- If not so rapidly addressed, the human and environmental consequences of this action could have been severe: Afrin Sopariwala, a spokeswoman for the group, claims that the activists worked for several months to try and shut the pipelines in a way that wouldn’t cause an environmental disaster—but experts question the ability of these protestors to access the proprietary information and control systems that would have enabled them to conduct a safe shutdown. Each pipeline company involved says that there was a massive risk of devastating damage to infrastructure and the environment. Pipelines are often highly pressurized, and the unplanned shutting off of a valve can cause ruptures that result in catastrophic oil spills or even explosions. The momentum is “like a freight train,” Paul Tullis of Tullis Engineering Consultants told Reuters. “If these people are hydraulic engineers, they might be able to do this safely.” Oil pipelines operate under pressure that can reach as much as 1,000 pounds per square inch, and the liquid inside is extremely hot and flammable.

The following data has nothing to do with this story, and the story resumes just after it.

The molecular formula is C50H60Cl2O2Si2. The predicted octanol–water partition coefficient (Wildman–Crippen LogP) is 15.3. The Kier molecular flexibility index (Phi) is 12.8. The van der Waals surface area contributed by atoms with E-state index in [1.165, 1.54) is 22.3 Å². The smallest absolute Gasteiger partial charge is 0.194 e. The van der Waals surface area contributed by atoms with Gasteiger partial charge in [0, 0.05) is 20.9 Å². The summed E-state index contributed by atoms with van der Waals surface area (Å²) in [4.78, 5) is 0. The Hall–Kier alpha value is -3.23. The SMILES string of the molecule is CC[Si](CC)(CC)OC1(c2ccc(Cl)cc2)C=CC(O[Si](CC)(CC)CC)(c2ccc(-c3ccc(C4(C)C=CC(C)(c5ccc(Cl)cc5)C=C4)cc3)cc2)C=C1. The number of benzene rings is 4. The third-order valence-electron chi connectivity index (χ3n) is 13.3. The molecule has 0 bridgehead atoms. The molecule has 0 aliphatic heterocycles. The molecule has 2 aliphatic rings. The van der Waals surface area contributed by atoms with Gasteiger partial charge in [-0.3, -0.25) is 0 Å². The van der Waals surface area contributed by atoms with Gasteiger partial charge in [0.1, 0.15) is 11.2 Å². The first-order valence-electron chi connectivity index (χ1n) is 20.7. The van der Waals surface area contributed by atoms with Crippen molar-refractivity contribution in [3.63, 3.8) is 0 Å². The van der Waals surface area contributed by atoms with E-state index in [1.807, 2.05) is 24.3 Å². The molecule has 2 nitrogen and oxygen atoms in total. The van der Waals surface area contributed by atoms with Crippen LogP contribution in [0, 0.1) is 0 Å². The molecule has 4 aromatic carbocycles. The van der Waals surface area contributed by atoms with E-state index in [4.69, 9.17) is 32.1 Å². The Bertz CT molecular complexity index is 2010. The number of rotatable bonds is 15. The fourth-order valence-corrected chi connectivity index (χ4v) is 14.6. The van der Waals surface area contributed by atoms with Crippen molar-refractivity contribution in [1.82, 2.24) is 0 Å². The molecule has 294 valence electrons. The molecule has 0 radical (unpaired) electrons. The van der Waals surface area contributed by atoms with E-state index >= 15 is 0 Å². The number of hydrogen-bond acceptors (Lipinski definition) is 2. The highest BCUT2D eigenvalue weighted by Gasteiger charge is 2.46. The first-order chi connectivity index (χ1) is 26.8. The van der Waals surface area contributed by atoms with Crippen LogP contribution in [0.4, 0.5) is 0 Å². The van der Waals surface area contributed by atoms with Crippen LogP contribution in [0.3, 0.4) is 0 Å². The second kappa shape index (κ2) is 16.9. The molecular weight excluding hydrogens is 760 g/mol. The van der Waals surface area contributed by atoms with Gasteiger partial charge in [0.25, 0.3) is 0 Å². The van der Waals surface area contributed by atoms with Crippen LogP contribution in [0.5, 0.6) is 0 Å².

- Successful shutdown would cause some turmoil in energy markets: Together, the lines affected can carry up to 2.8 million barrels of oil a day, which is 15 percent of U.S. daily crude demand. Of course, without physical damage to the infrastructure, pipeline operation can resume fairly quickly, which sheds doubt on the assertion from the protestors that they were not looking to cause physical damage to the pipelines. The activists claim in other statements they were looking to stop the flow of oil from Canada to the U.S., not just put on a publicity stunt—but if this was true, it’s unclear how this could be achieved without physically damaging the pipelines. Were a major disruption to happen, pipeline outages of this sort would lead to regional dislocations, causing crude differentials to widen and pushing up area gasoline prices. In order to make up for the disruptions, refiners would have to either draw down from inventories, secure more supplies from other regions (which may include waterborne imports), or have the crude sent to them by another form of transport, such as rail. Oil traders would be on the lookout for opportunities through the wider arbitrages to move oil from a place of surplus to the area of deficit, helping the market adjust smoothly. In a situation where crude oil markets are less flush than they are today, disruptions could cause a sharp price spike. But what’s important to note is that given that the chances of a meaningful disruption to energy supply and prices is so low, the only thing that this stunt was likely to achieve (aside from publicity) was an environmental disaster—a curious goal for so-called environmental activists.